If you’re trying to balance saving for an emergency fund with paying existing bills and debts, then I’ve outlined a strategy for getting on top of it all with minimum fuss and pain in a free eBook, which you can find here. Some argue that it’s more important to pay off debts before you start saving for an emergency fund but I disagree. If emergencies and bills are continually paid for with credit, then you may never pay off your debt and you could end up paying more interest in the long term compared to what you pay if you put a little aside each week to cover future emergencies.

Sometimes poo happens and we have no control over it. While it sucks having to use your savings on insurance excesses and repairs rather than fun stuff like holidays, it would be much more stressful not to have the funds to cover these unpredictable events.

If you don’t have an emergency fund, why not start one right now? Log onto your online banking and set up an account and automatic transfer (it will only take a minute) and that’s one thing done today that will make life easier in the future.

What are your tips for saving for emergencies?

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Comments

9 Responses to “a recent reminder of why having an emergency fund makes life easier”
  1. Carla says:

    I gave myself a low-spend challenge in January so I could save a big chunk of $$ towards our EF! I was able to add $1000 to my EF this month! :)

  2. Delphine says:

    I know this is not quite the same as an emergency fund but we have a funeral fund. A few years ago we took out on of the easy funeral plans. We are both old -er and have illnesses. We cleared all debt and then thought if one of us dies the other would be in debt again due to a funeral. The funeral plans are false economy because after you’ve been in them a few years you have paid for your funeral and then the payments keep on going. But it was a stop gap for the time being. Our finances became a little better and if push came to shove we had the money to cover a funeral. So we opted out of the funeral fund and we now put $50 a month in a separate account for funeral expenses which was the cost to of the funeral/insurance company. Morbid I know, but we are mortal and if I get run over by the numer 9 bus(I do look both ways when crossing the road) my husband will be able to pay the bills.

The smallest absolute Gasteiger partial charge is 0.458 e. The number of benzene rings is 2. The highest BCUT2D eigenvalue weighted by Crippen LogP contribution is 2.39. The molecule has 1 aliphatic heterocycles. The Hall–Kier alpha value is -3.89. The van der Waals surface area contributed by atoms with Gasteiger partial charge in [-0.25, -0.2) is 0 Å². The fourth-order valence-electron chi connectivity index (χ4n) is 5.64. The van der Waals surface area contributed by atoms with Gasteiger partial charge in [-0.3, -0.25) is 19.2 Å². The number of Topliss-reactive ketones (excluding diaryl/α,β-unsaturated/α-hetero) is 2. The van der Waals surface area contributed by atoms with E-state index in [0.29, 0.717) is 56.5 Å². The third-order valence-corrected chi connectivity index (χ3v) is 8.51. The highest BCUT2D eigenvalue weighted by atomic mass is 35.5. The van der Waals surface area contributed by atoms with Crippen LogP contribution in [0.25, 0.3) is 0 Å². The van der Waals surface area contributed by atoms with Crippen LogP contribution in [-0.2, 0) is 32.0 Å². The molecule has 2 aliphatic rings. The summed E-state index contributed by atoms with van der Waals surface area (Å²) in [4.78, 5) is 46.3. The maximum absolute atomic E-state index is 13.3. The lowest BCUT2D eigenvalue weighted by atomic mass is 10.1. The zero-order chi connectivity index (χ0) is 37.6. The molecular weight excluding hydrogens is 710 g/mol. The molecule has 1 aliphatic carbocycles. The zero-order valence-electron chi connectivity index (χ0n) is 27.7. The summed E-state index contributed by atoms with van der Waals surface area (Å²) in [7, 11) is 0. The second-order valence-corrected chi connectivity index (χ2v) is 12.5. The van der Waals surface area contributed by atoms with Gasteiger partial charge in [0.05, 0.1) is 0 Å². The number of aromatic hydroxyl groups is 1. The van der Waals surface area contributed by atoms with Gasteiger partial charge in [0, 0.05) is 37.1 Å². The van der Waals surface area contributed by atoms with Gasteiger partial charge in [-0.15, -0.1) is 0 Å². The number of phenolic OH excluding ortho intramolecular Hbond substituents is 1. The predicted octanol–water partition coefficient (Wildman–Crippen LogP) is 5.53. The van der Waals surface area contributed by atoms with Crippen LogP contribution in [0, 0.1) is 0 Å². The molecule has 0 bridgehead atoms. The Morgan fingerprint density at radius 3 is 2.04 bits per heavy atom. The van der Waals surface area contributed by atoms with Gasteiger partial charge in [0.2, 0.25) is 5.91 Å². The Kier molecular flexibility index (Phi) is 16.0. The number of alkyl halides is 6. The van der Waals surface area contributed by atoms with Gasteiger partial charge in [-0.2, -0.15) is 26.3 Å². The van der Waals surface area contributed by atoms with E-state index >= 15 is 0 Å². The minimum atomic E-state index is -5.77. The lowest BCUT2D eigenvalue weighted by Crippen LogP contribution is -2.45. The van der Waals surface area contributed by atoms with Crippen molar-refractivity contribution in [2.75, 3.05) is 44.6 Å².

3. Mika says:

    I have just started to save for an emergency fund….and now our radiator in our car had to be replaced today…waaahhh :(

    I wish I started an emergency fund earlier, because I can see how an EF would bring you peace of mind.

    By the way, thank you for the eBook. We have been working really hard on our budget this year, and so far, so good. We are breaking out of bad habits, and are determined to “stop paying the man” (I phrase I like to use to motivate myself to stick to our budget….paying the man means paying interest/paying the bank….we eventually want the man paying us! through interest on our savings *wink*)

    • Melissa says:

      Oh no. Isn’t that always the way – just when it seems like you’re getting on top of things, something pops up. It’s great that you’re starting an emergency fund now, that will help in the future when other things pop up (and they always do).

      It’s great to hear you’re working on your budget – good luck! I hope it all goes well and the eBook helped.